LONDON (Reuters) - A majority of Britons support rejoining the European Union's single market even though that would mean the restoration of the free movement of workers from the bloc, according to a poll published on Wednesday.
Curbing immigration was a key reason Britons voted to leave the European Union in 2016.
Polls in recent months have shown that a majority of people now think Brexit was now a mistake, and Wednesday's poll comes less than a week after data showed that annual net migration to the United Kingdom hit a record high last year - more than double the figure recorded in the year before the Brexit vote.
The YouGov polling showed that 57% of Britons would now support joining the single market even if that meant the resumption of the free movement of people, a policy which led to millions of families and workers moving to Britain during the country's membership.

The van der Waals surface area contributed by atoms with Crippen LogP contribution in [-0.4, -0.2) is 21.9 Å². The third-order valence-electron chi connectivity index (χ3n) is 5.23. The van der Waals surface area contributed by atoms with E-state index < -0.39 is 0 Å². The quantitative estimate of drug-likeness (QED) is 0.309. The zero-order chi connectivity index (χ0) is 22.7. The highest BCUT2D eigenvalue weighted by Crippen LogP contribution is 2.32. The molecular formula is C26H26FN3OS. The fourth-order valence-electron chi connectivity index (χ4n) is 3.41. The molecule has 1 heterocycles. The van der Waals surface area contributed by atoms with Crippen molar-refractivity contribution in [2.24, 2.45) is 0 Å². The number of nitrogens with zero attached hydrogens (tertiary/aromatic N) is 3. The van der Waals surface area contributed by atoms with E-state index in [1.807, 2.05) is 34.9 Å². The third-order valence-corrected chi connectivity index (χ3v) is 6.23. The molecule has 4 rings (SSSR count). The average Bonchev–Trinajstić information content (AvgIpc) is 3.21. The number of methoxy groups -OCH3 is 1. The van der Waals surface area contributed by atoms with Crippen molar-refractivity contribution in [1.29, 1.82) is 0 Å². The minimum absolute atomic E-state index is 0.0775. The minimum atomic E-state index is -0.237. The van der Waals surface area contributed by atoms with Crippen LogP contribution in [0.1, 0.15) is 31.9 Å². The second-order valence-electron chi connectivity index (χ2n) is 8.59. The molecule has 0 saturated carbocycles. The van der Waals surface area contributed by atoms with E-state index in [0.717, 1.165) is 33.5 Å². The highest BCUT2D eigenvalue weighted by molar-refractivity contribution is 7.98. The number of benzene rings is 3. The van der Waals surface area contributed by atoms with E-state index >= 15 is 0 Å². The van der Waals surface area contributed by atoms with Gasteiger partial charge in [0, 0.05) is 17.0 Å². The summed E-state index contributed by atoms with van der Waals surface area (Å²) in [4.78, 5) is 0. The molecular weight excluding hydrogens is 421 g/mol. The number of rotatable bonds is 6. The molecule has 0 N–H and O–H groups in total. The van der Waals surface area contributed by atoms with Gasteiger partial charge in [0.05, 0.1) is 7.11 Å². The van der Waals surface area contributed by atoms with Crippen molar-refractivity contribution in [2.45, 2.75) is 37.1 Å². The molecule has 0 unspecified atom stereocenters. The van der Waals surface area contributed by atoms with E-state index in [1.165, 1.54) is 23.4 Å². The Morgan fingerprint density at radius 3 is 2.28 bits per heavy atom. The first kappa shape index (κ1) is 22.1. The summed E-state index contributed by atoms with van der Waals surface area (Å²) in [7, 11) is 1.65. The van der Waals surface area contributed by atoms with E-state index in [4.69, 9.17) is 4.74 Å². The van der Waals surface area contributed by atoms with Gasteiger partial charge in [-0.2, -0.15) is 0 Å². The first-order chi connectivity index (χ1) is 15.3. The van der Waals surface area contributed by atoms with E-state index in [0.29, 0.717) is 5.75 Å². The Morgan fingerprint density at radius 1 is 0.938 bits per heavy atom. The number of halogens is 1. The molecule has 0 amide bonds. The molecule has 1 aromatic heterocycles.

One in five people opposed it.
Support for joining the single market, which also guarantees the free movement of goods and services, was divided along political lines.
For those respondents who voted to leave the EU and who would back the opposition Labour Party in an election tomorrow, 53% support single market membership, with 31% opposed.
For those who voted for Brexit and intend to vote for the governing Conservatives, only 29% would support a return to the single market, with 54% opposed.
Labour, which is on course to win the next election according to opinion polls, has promised to improve the country's trading relationship with the bloc, but leader Keir Starmer has said he does not want a return to the single market.
In general, the poll shows that 72% of Britons want the country to have closer ties with the European Union, including a majority of both Remain and Leave voters.
YouGov said the poll had a sample size of 2,138 people.
(Reporting by Farouq Suleiman; Editing by Kate Holton and Nick Macfie)